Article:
The New York Times had a story a few days ago about Amazon deleting reviews from its site that I found amusing. The opening seems to want us to feel at least some mild outrage:
Giving raves to family members is no longer acceptable. Neither is writers’ reviewing other writers. But showering five stars on a book you admittedly have not read is fine.
Writers can’t review other writers? But writers often make the best critics. Reviews for books you haven’t read are fine? That’s just crazy!
Amazon customers are the outraged ones, and have been complaining. Some of the outrage is understandable, considering that some authors like to game the system.
The mystery novelist J. A. Konrath, for example, does not see anything wrong with an author indulging in chicanery. “Customer buys book because of fake review = zero harm,” he wrote on his blog.
Zero harm? Apparently Konrath thinks being conned into spending money is never harmful. Con artists are generally sociopaths, but I guess as long as they’re conning people into buying a bad book the sociopathy is acceptable, at least to the people selling the books.
The biggest customer outrage is reserved for someone named Harriet Klausner, who apparently is an Amazon “Hall of Fame Reviewer,” as if that means anything. Klausner claims to be a former acquisitions librarian who reads two books a day. Since she has at least 28, 366 reviews on Amazon, she’s apparently been reviewing there for over 38 years, and everything she reviews is really good. That sort of enthusiasm for the mediocre is so typically librarian.
It has to be rare that a former librarian and basic nobody gets a hate blog dedicated to them, but it’s happened to Klausner. What I read of the blog is a pretty good indication that Klausner doesn’t really read all the books she “reviews.”
There’s also a whole group formed on Amazon to criticize Klausner.
“Everyone in this group will tell you that we’ve all been duped into buying books based on her reviews,” said Margie Brown, a retired city clerk from Arizona.
The poor dears. Not that she minds the hostile and probably accurate attacks:
Mrs. Klausner, who says ailments keep her home and insomnia keeps her up, scoffs at her critics. “You ever read a Harlequin romance?” she said. “You can finish it in one hour. I’ve always been a speed reader.” She has a message for her naysayers: “Get a life. Read a book.”
And this is where the article started to amuse me. I actually laughed out loud at that paragraph.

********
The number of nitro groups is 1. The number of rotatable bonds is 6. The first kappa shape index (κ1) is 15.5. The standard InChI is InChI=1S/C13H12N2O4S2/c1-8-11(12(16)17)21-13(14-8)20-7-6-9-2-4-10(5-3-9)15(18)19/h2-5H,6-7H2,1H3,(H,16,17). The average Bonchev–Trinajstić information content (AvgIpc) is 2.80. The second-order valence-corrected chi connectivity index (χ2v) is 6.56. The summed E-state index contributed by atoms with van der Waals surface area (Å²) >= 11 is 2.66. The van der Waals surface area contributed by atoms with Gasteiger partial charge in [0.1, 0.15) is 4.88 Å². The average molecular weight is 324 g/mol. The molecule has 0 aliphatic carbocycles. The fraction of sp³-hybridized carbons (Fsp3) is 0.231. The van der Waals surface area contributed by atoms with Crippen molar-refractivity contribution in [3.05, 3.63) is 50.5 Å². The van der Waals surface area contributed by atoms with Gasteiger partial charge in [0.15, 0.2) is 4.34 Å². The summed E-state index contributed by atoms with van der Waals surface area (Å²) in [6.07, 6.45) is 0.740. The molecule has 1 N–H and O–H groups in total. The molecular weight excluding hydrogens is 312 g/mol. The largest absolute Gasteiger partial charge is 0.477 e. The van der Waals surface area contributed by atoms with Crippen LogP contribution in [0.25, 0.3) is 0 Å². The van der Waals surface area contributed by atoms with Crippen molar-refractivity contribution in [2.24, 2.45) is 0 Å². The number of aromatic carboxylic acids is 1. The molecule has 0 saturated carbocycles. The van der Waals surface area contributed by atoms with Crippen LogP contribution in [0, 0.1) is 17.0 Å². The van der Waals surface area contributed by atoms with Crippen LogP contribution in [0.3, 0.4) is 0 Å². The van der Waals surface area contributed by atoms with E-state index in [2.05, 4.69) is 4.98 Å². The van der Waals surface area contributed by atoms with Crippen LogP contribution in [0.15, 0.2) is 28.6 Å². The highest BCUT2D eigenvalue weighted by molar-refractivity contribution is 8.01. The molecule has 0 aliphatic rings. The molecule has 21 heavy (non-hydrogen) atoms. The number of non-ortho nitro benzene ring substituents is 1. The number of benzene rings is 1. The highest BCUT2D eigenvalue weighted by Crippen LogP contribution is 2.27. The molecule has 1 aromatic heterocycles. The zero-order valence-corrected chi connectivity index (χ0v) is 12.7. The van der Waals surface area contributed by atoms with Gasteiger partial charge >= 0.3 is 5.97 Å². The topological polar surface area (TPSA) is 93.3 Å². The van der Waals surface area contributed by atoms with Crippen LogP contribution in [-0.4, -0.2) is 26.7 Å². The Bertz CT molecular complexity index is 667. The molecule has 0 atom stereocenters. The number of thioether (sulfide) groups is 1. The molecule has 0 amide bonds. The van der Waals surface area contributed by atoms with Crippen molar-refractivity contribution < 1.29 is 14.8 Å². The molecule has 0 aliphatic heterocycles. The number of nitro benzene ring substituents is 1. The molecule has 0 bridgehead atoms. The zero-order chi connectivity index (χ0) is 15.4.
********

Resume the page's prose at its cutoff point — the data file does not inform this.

So here we have a retired librarian who doesn’t leave her house and who spends her hours reading Harlequin romances telling critics to “get a life” and “read a book.” Oh my. Sitting around all day reading romance novels hardly qualifies as a life, and romance novels hardly qualify as books.
The more accurate advice would be, “avoid life by reading escapist trash.” There’s nothing inherently wrong with avoiding life by reading escapist trash every once in a while, but as life advice it’s pretty sad.
But it’s also hard to feel sorry for customers who were duped into buying a “bad” romance novel by a good review. After all, they’re all bad books. It’s not like people are reading romances for their literary quality. I almost feel sorry for the people who get so worked up over this.
Amazon helped with the hilarity.
A spokesman for Amazon, which published “The 4-Hour Chef,” offered this sole comment for this article: “We do not require people to have experienced the product in order to review.”
Should we be outraged? No, I think we should still be amused. For one thing, there’s no way they could “require people” to have read the books they review. How would they possibly be able to do that? Thus, we shouldn’t be outraged.
But it’s pretty funny to think that Amazon thinks that a review system that is full of reviews from people who have never “experienced the product” is anything more than a joke. Suckers and marks who don’t mind the sock puppets and amateur reviewers gaming the system can spend their money on bad popular books praised to the sky by shills and con artists.
Knowledgeable people can avoid the reviews altogether and get their bad popular books at the local public library, because that’s what it’s there for.